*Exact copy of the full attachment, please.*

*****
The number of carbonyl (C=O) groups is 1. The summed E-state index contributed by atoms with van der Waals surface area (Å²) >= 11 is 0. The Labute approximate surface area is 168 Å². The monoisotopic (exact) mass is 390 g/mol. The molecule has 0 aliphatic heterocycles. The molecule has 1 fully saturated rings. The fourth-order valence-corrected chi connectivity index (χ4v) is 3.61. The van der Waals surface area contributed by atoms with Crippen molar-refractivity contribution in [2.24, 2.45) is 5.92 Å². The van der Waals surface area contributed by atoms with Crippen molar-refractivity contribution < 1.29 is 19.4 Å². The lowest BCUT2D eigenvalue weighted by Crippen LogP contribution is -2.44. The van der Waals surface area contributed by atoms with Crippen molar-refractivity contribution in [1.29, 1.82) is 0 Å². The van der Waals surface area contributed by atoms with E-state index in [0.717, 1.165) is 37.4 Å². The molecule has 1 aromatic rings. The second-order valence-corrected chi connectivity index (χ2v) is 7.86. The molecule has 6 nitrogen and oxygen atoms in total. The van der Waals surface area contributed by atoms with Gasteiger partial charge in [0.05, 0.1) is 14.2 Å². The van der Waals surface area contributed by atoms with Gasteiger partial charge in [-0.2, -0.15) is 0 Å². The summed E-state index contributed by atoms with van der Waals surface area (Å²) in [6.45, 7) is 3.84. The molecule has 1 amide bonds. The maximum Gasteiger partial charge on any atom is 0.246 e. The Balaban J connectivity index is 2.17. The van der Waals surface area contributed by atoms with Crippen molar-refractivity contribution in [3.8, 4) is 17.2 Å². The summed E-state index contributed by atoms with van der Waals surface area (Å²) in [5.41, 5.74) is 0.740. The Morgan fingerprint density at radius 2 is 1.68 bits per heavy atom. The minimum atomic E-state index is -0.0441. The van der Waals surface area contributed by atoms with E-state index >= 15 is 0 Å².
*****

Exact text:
The number of carbonyl (C=O) groups is 1. The summed E-state index contributed by atoms with van der Waals surface area (Å²) >= 11 is 0. The Labute approximate surface area is 168 Å². The monoisotopic (exact) mass is 390 g/mol. The molecule has 0 aliphatic heterocycles. The molecule has 1 fully saturated rings. The fourth-order valence-corrected chi connectivity index (χ4v) is 3.61. The van der Waals surface area contributed by atoms with Crippen molar-refractivity contribution in [2.24, 2.45) is 5.92 Å². The van der Waals surface area contributed by atoms with Crippen molar-refractivity contribution < 1.29 is 19.4 Å². The lowest BCUT2D eigenvalue weighted by Crippen LogP contribution is -2.44. The van der Waals surface area contributed by atoms with Crippen molar-refractivity contribution in [1.29, 1.82) is 0 Å². The van der Waals surface area contributed by atoms with E-state index in [0.717, 1.165) is 37.4 Å². The molecule has 1 aromatic rings. The second-order valence-corrected chi connectivity index (χ2v) is 7.86. The molecule has 6 nitrogen and oxygen atoms in total. The van der Waals surface area contributed by atoms with Gasteiger partial charge in [0.05, 0.1) is 14.2 Å². The van der Waals surface area contributed by atoms with Gasteiger partial charge in [-0.2, -0.15) is 0 Å². The summed E-state index contributed by atoms with van der Waals surface area (Å²) in [6.45, 7) is 3.84. The molecule has 1 amide bonds. The maximum Gasteiger partial charge on any atom is 0.246 e. The Balaban J connectivity index is 2.17. The van der Waals surface area contributed by atoms with Crippen molar-refractivity contribution in [3.8, 4) is 17.2 Å². The summed E-state index contributed by atoms with van der Waals surface area (Å²) in [5.41, 5.74) is 0.740. The Morgan fingerprint density at radius 2 is 1.68 bits per heavy atom. The minimum atomic E-state index is -0.0441. The van der Waals surface area contributed by atoms with E-state index >= 15 is 0 Å².